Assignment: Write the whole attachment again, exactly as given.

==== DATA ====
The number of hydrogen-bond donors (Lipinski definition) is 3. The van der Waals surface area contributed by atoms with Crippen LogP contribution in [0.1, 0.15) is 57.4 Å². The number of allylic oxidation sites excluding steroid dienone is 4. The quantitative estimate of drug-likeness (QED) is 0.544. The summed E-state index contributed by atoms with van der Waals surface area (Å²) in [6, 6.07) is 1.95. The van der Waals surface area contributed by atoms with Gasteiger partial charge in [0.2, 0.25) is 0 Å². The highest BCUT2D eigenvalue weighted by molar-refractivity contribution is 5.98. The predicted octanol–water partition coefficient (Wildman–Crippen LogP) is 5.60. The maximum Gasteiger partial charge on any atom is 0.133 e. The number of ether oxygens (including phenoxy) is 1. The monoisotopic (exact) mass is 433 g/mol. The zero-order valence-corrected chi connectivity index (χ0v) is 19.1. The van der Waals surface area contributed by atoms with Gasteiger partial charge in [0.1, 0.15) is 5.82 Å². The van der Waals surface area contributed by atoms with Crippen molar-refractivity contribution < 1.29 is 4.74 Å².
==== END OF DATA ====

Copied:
The number of hydrogen-bond donors (Lipinski definition) is 3. The van der Waals surface area contributed by atoms with Crippen LogP contribution in [0.1, 0.15) is 57.4 Å². The number of allylic oxidation sites excluding steroid dienone is 4. The quantitative estimate of drug-likeness (QED) is 0.544. The summed E-state index contributed by atoms with van der Waals surface area (Å²) in [6, 6.07) is 1.95. The van der Waals surface area contributed by atoms with Gasteiger partial charge in [0.2, 0.25) is 0 Å². The highest BCUT2D eigenvalue weighted by molar-refractivity contribution is 5.98. The predicted octanol–water partition coefficient (Wildman–Crippen LogP) is 5.60. The maximum Gasteiger partial charge on any atom is 0.133 e. The number of ether oxygens (including phenoxy) is 1. The monoisotopic (exact) mass is 433 g/mol. The zero-order valence-corrected chi connectivity index (χ0v) is 19.1. The van der Waals surface area contributed by atoms with Gasteiger partial charge in [0.1, 0.15) is 5.82 Å². The van der Waals surface area contributed by atoms with Crippen molar-refractivity contribution < 1.29 is 4.74 Å².